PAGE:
Unit Controller Des O’Meara was Sector Commander at Yarrawonga and said the Yarrawonga Unit received excellent support from other local brigades at Bundalong, Burramine and Yarrawonga,
“Annual exercises and planning with local CFA brigades including training on floods payed dividends as the Yarrawonga Unit received over 200 calls for assistance in a two day period,” he said.
The Premier and Deputy Premier visited the Shepparton and Wangaratta areas on Sunday March 4, meeting communities and emergency services personnel.
When the water reached Numurkah, the community faced widespread inundation and the hospital was evacuated before being flooded. The SES issued dozens of warnings and updates throughout to keep the community informed as they pulled together to sandbag their properties.
Nathalia began preparations for the advancing floodwater. A metal levee wall - bought from Europe over a decade ago but never before used – was assembled to protect 176 properties from flooding. The wall was finished at 4pm on Tuesday March 6 – less than a day ahead of the water. Residents living in 17 homes outside of the levee were warned to evacuate.
Members of the Australian Defence Force and prisoners of Dhurringile Prison both pitched in to help fill sandbags along with the local football club and other community groups, protecting properties by forming a secondary levee behind the metal one.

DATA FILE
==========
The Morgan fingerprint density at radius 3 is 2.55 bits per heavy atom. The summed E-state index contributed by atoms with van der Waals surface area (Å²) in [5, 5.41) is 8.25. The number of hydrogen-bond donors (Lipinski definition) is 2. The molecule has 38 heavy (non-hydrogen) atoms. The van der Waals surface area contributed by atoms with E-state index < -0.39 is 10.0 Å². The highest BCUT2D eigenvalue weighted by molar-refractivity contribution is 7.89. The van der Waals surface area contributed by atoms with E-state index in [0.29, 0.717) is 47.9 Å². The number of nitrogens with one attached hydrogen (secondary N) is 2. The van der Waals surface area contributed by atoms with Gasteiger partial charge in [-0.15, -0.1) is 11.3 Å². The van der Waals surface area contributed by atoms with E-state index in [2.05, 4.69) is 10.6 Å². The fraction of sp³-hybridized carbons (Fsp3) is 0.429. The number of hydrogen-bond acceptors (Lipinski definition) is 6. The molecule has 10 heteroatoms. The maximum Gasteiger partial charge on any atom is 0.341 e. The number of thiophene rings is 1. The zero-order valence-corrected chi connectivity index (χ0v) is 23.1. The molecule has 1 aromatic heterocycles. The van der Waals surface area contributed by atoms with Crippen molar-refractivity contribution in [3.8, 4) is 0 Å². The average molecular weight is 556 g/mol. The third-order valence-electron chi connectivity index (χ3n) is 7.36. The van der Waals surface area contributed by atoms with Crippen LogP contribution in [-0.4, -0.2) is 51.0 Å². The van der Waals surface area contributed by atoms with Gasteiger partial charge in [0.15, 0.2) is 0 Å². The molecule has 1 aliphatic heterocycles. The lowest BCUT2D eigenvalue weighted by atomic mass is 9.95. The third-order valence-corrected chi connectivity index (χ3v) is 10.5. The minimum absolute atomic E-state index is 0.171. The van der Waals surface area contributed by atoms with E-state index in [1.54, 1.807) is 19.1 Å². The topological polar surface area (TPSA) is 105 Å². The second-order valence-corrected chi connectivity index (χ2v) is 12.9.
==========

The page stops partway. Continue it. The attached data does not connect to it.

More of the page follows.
When the water arrived, it was clear it would remain around the township for some time – placing unprecedented pressure against all the levees.
The water peaked at 3.25 metres, 180mm above the 1993 flood level, and receded very slowly over several days.
The wall held, but as water seeped underneath through the ground, welling up on the other side through and around the storm water system, it took another enormous community effort to keep it at bay.
COO White said he, Mr Bourke and CO Ferguson had been amazed to see a large cross-section of the community working to fill sandbags at Nathalia when they attended.
“They worked together to ensure that individual properties outside of the levee could be protected and also to bolster the existing levee system,” he said.
“At the Parks Victoria Office, a Divisional Command centre was set up and staffed by members from VICSES, DSE, Parks Victoria and the local brigade and group. VICPOL also had a large presence to manage evacuation planning and both road and water traffic.